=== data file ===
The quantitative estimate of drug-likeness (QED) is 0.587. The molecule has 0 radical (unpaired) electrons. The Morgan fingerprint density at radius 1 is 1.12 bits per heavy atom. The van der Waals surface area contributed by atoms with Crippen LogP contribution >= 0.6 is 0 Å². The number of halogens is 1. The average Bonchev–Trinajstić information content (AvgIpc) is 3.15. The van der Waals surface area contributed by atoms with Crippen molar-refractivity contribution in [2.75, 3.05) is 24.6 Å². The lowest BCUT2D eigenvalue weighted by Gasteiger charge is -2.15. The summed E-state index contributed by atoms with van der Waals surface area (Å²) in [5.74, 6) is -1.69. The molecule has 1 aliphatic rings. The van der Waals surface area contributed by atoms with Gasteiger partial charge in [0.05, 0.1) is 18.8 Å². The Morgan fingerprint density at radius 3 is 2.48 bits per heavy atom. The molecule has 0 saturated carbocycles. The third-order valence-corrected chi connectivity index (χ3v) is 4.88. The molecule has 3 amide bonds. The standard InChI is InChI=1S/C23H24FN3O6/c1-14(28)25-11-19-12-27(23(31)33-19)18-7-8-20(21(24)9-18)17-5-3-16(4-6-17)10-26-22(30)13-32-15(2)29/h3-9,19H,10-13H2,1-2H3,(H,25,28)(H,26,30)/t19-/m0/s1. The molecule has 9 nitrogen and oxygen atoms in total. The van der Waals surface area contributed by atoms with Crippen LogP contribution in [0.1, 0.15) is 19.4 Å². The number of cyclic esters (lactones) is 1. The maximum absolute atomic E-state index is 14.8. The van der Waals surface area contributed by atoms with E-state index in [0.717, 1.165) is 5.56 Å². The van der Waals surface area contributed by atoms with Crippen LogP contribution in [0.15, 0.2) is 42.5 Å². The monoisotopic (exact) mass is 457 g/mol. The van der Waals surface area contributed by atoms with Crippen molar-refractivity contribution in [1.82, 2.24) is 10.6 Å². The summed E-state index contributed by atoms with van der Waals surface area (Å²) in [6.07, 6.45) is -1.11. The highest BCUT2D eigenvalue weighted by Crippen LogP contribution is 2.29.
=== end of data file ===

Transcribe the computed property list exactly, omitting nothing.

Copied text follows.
The quantitative estimate of drug-likeness (QED) is 0.587. The molecule has 0 radical (unpaired) electrons. The Morgan fingerprint density at radius 1 is 1.12 bits per heavy atom. The van der Waals surface area contributed by atoms with Crippen LogP contribution >= 0.6 is 0 Å². The number of halogens is 1. The average Bonchev–Trinajstić information content (AvgIpc) is 3.15. The van der Waals surface area contributed by atoms with Crippen molar-refractivity contribution in [2.75, 3.05) is 24.6 Å². The lowest BCUT2D eigenvalue weighted by Gasteiger charge is -2.15. The summed E-state index contributed by atoms with van der Waals surface area (Å²) in [5.74, 6) is -1.69. The molecule has 1 aliphatic rings. The van der Waals surface area contributed by atoms with Gasteiger partial charge in [0.05, 0.1) is 18.8 Å². The Morgan fingerprint density at radius 3 is 2.48 bits per heavy atom. The molecule has 0 saturated carbocycles. The third-order valence-corrected chi connectivity index (χ3v) is 4.88. The molecule has 3 amide bonds. The standard InChI is InChI=1S/C23H24FN3O6/c1-14(28)25-11-19-12-27(23(31)33-19)18-7-8-20(21(24)9-18)17-5-3-16(4-6-17)10-26-22(30)13-32-15(2)29/h3-9,19H,10-13H2,1-2H3,(H,25,28)(H,26,30)/t19-/m0/s1. The molecule has 9 nitrogen and oxygen atoms in total. The van der Waals surface area contributed by atoms with Crippen LogP contribution in [0.1, 0.15) is 19.4 Å². The number of cyclic esters (lactones) is 1. The maximum absolute atomic E-state index is 14.8. The van der Waals surface area contributed by atoms with E-state index in [0.717, 1.165) is 5.56 Å². The van der Waals surface area contributed by atoms with Crippen LogP contribution in [0.15, 0.2) is 42.5 Å². The monoisotopic (exact) mass is 457 g/mol. The van der Waals surface area contributed by atoms with Crippen molar-refractivity contribution in [1.82, 2.24) is 10.6 Å². The summed E-state index contributed by atoms with van der Waals surface area (Å²) in [6.07, 6.45) is -1.11. The highest BCUT2D eigenvalue weighted by Crippen LogP contribution is 2.29.